conditional in English

Conditional in English: how to use them correctly.

Ow, the conditional ones in English. The times are not few that we have seen use them of very bad form. That if mixing the 1er conditional of the English with the second, that if using the 3er conditional of the English for cases in which there would be to employ conditional type 0€¦ With reason he is one of the most frequent errors between us the speakers of Spanish.

And if right now litters reading this article we will suppose it will be because you need to give a good review them. We go then with them 😉

The conditional ones are used in all the languages to venture what can happen (in present and future), which could have happened (in happened), and what we wanted that took place (in future). In the Anglo-Saxon language all the conditional ones contain the particle €œIf€ (€œIf€ in Castilian).  Whereas to form conditional negatives it is used €œUnless€ (which means just like €œIf + not€).

The main problem is in which, whereas we in Spanish resorted to a single verbal time to form these conditional ones, the English-speakers make use to enough more.

And the worse thing of everything is than the €œIf clauses€ are used much more in English than you can imagine. And it is that rare it is the conversation in which at least one of them is not used. There are four different types; and next we are going to analyze point by point all of them with its corresponding examples 🙂

1º of the conditional ones in English: €œType 0. The Zero Conditional€

zero conditional. type 0

No, we do not know because first from the conditional ones in English it receives the name of €œConditional type zero€. But we know why and how it is used.

€œThe Zero Conditional€ is used to enunciate universal truths. Those in which the condition and the result are always certain. A great example of it is the scientific facts, but not the only one:

  • If you heat to water to 100 °C, it boils.

€“ If you warm up water to 100

°C boils.

He is perhaps conditional the simplest one to use, because its structure is the following one:

  • If + present simple, _present simple. PS: if in conditional type zero you invest the order of the phrases, it does not change for anything the meaning. Following with the previous example:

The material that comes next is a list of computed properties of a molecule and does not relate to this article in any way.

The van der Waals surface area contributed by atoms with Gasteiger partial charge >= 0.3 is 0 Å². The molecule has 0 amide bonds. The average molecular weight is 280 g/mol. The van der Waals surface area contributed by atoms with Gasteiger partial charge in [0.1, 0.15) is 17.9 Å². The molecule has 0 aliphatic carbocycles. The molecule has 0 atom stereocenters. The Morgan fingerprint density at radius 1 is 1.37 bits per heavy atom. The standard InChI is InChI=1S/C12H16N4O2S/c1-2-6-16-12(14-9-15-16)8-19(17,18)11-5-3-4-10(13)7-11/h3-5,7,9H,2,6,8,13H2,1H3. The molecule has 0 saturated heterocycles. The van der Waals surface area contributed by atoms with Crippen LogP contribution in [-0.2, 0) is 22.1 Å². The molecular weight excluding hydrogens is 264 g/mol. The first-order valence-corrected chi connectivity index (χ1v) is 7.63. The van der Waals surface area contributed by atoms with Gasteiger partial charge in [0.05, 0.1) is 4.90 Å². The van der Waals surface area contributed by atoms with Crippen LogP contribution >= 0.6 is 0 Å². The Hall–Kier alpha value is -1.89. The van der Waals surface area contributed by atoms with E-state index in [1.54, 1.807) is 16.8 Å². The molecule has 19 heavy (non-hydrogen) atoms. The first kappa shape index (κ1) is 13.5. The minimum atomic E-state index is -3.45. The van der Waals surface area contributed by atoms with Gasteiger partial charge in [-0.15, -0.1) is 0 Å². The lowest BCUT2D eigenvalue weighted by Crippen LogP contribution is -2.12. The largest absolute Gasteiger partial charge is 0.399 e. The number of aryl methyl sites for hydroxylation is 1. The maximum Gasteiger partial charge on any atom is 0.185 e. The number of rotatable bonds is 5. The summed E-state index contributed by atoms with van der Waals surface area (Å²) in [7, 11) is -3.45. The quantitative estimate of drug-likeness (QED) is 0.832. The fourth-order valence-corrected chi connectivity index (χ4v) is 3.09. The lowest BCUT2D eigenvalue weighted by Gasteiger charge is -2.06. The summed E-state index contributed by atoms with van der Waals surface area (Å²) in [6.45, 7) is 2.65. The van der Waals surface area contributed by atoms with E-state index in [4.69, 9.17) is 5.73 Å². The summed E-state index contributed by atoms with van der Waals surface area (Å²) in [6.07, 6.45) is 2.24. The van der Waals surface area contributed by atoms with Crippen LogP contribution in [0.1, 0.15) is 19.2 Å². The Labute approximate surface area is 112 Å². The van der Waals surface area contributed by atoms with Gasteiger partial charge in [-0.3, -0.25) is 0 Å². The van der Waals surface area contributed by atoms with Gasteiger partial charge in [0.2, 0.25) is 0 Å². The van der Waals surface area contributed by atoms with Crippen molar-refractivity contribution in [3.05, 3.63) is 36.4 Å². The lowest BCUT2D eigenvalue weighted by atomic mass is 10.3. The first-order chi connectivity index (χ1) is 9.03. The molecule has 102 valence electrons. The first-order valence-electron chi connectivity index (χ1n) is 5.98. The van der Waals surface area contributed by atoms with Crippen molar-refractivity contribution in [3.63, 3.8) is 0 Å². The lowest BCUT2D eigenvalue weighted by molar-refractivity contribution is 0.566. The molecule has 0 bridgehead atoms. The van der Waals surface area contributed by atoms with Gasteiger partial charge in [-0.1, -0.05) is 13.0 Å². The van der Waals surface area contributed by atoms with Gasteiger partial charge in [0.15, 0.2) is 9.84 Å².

Water boils if you heat it to 100

first conditional. type I


  • €“ The water boils if you warm up it to 100 °C.

2º of the conditional ones in English: €œType I. First Conditional€

  • The €œFirst Conditional€ of the English you have to use it when talking about to the present or future when the situation is real. That is to say, for when something it is very probable that she happens, but than you are not safe to the 100% (as for example that, if you do not study, is very probable that your professor compensates to you with a tuna 0):

If this thing happens, that thing will happen.

€“ If this happens, that subject will happen.


Or making use of an example more of the day to day:

  • If it doesn't rain, we will go to the beach.  €“ If it does not rain, we will go to the beach (good, and if it does not stop raining either it passes nothing; that with the desire that the summer are of which it arrives is not necessary to put itself so exquisite). Since you can guess thanks to the previous examples, the €œFirst Conditional€ forms by means of the following structure:


Simple If + present, _will + infinitive.

second conditional. type II

PS: instead of the verb €œWill' some modal verbs can be used to indicate probability or of expressing an opinion, as €œMay€, €œShould€ or €œDog€. Following with the second of the mentioned examples:

If it doesn't rain, we should go to the beach.

  • €“ If it does not rain, we would have to go to the beach.

3º of the conditional ones in English: €œType 2. Second Conditional€

  • The €œSecond Conditional€ of the English is used in two cases. And it is very important that to memorise both.

In the first place you will have to make use of him when you speak of future situations in which it is not probable that something happens. That is to say, what they come being our yearnings, dreams, desires and other synonymous ones:

If I won the lottery, I would travel to Mars. €“ If it gained the lottery, it would travel to Mars (nor it is probable that you gain the lottery, nor that before we give with our bones in the cemetery we can travel to Mars€¦).

Secondly, also you will have to use it when you want to express unreal situations at the present moment. Usually one occurs in those cases in which we expressed our point of view on which it has happened, repentances and to give advice. As for example with the so rotten one:

If I were you, I would quit my job. €“ If I were you, she would leave my work (after all, you never can be another person). 

third conditional. Type III

Nevertheless, in both cases the same structure is used; that he is the following one:

  • Simple If + past, _would + infinitive PS: again, and as with the €œFirst Conditional€, you can interchange €œWould€ by other modal verbs to change to the meaning and the possibility.

4º of the conditional ones in English: €œType 3. Third Conditional€

The €œThird Conditional€ takes the opposite to the rest of its brothers. Why? Basically because it is used when we spoke of a situation of the past that has not gotten to happen. Usually one occurs in those cases in which you speak of hypothetical situations that evidently no longer can be changed:


If I had known then what I know now, I would have donates things differently

€“ If it had known then what I know now, it would have made the things differently.

Since you can deduce is used enough facing repentances. And it is that many will lament this summer of the enormous amounts of candies that ate in Easter€¦ If that one is your case (the destinies do not want it) you will have to use the following structure: